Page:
Art and Design Basics: The Language of Art
Think of all the art around you – water colour pictures of flower arrangements; oil paintings of scenery, landscapes and portraits; Illistrations in your books, magazines and calendars. Art is everywhere, giving you some company and speaking to you as well. This hub will help to understand how Art communicates.
Art is a language
Art is a universal language and like every language it has principles to govern it just like the grammar in our spoken languages. Again like language, Art is very important to the human species. Janson (1997) puts it very aptly when he says “Humans are the only creatures in the world that can tell one another about imagination in words and pictures.” This “telling … in … pictures” is a form of visual communication. One must have eyes to participate in it. This communication is universal because all people possess the ability to appreciate art, what Janson calls “an artistic faculty.” In this hub, we shall explore how works of art are able to communicate with the viewer.
For an accurate interpretation by masses, art must make visual statements that are already known by the intended target. For example the depiction of a bird will communicate the same thing to any community in the world because birds are common everywhere. On the other hand, a Lama, which is a South American domestic animal, may not be interpreted as ‘a Lama’ by Africans who have never seen it before. They are likely to be awed by it and assign it a function and a name related to what they know. Petrie called the dotted skins in hieroglyphics “panther skins,” but an African Egyptologist is likely to see Leopard skins. It is for this reason that some of the art of ancient Egypt might never be fully understood. Some of their material culture and concepts have been lost forever.
Art can be taught and learned
It follows that Art, as a form of language can be taught and learned. Making an effort to learn Art leads to improvement in artistic representation and eventually to sophistication for both the artist and the viewer. The art that we see everywhere around us is likely to be a late stage in artistic development from. This is true even for art that is derisively called ‘Primitive art.’ This sophistication is important for the completion of communication between the artist and the viewer. Artists play the important role of recording the memories, beliefs and values of the human race. The artist is inspired by these shared memories, beliefs and values to come up with a concept. This concept will inspire the composition. When the composition is ready, the communication between the artist and the viewer is deemed complete.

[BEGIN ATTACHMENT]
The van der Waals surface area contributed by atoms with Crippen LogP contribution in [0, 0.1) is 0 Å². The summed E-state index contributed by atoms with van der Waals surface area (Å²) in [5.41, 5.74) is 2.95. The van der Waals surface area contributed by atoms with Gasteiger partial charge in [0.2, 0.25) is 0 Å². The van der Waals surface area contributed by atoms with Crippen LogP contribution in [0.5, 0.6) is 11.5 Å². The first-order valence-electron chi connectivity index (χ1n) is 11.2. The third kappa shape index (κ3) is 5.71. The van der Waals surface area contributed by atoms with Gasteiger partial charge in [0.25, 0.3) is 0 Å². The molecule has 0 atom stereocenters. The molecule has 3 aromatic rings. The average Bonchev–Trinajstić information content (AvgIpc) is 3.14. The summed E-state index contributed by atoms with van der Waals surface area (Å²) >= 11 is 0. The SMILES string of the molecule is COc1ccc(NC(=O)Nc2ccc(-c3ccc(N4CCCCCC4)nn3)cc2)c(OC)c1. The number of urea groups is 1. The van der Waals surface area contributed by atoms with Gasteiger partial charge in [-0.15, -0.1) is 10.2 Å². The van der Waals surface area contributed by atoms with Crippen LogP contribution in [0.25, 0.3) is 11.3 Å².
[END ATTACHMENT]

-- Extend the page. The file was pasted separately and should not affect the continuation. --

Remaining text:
Patrons of the arts
The people who support the artist by funding or purchasing as consumers are termed patrons of the arts. These people may be the City Council that orders a sculpture for the City Square; The church that orders a series of painting about the suffering of Christ; a Baron who orders a portrait of himself or family and of course all lovers of art who purchase a product once in a while. During the renaissance, the Roman Church was responsible for the great achievement in art by the likes of Michael Angelo and Leonardo da Vinci.
Rock art indicates that the first artists were hunters, followed by herders. This can be seen clearly in the Sahara rock art. The pastoralist society then was the patron of the art in that case and in the case of agriculturalists. Later in Egypt, settled communities practiced agriculture and made impressions of their activities in tomb paintings and reliefs. It can be argued that the ruling class, the nobles and the clergy were the patrons since most Egyptian art was intended to give the dead worthy send off and a good after life. The commoners could probably only afford utilitarian items like tools which were not finished in stylized designs. The ruling class, nobles and clergy therefore fuelled the great developments in art by supporting the artists with handsome payments. Where elaborate political and religious institutions are known to exist, highly developed art is to be expected.